5 things you need to know in Australian tech today

Joel Macdonald of the Demons is tackled during the round 14 AFL match between the St Kilda Saints and the Melbourne Demons at Etihad Stadium on July 4, 2010 in Melbourne, Australia. (Photo by Scott Barbour/Getty Images)

Huzzah, it’s the weekend! Make sure you get up to speed with these must-read tech stories before you run out of the office.

1. A tech firm accused of taking $25 million from mum-and-dad investors will be wound up. The Federal Court has appointed liquidators for search engine company Uglii, which allegedly attracted unsophisticated investors — including pensioners, bushfire victims and truck drivers — with promises that its products would change the world. ASIC became concerned this year after the firm never generated any income in 18 years of existence. Read more here.

2. A startup founded by a former AFL player has listed on the ASX. It has been a long journey for delivery logistics software provider GetSwift, which was all set for a reverse listing in April before that deal fell through. Its founder Joel Macdonald also had a public spat with early backer BlueChilli and its chief Sebastien Eckersley-Maslin, who left the GetSwift board earlier this year. The IPO has raised $5 million for the company, despite it showing just $100,000 revenue and $400,000 net loss for the 2016 financial year. Check out the saga here.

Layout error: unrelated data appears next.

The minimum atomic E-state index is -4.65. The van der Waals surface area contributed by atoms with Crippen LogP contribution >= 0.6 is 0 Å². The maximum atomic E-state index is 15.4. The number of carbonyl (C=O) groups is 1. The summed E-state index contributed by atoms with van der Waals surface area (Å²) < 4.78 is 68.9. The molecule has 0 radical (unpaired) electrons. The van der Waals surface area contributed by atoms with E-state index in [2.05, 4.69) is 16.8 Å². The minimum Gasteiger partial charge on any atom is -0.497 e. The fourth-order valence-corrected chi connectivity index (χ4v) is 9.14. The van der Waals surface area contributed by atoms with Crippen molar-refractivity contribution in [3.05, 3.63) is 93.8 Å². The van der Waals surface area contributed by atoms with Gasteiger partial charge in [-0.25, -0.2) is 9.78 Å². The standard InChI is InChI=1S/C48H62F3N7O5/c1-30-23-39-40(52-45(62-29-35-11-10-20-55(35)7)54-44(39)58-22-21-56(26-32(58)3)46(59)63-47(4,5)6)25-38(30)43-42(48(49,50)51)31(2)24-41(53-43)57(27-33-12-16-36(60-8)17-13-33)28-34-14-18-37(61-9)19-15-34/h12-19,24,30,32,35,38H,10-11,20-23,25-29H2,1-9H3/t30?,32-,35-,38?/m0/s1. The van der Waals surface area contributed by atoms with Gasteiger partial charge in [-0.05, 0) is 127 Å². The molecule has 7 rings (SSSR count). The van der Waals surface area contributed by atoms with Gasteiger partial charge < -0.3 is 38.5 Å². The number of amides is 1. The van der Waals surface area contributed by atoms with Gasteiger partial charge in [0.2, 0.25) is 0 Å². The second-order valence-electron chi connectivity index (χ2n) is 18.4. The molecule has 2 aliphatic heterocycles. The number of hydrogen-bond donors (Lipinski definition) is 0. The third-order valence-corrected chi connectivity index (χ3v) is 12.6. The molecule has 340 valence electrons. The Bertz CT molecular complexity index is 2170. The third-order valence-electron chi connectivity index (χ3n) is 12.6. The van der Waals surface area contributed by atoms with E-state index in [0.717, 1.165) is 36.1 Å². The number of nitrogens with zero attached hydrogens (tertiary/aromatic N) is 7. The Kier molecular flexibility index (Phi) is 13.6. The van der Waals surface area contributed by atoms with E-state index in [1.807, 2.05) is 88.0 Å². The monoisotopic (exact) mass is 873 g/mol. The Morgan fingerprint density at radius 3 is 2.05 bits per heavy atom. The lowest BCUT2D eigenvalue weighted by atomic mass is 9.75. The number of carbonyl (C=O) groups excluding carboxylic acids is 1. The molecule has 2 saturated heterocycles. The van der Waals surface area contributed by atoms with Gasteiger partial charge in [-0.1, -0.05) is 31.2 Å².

3. 24 projects have won $3.4 million of government grants to support female participation in technology and science. Startup Smart reports the Women in STEM and Entrepreneurship (WISE) program has awarded funds to ideas such as coding classes for schoolgirls, a “women in STEM” video channel to drone camps for girls.

4. Commonwealth Bank says its battle with Apple for access to iPhone NFC antenna is not about the interchange fee. The AFR reports CBA exec Matt Comyn as saying the sticking point in negotiations is not the fee that Apple is demanding, but rather that the bank wants customers to be able to have multiple digital wallets.

5. Microsoft could be back in the mobile race again. Overnight the tech giant showed off standard Windows 10 applications running on a mobile-specialist ARM chip using an emulator, potentially solving the long-standing problem of not having enough software available on Windows phones. Read more here.

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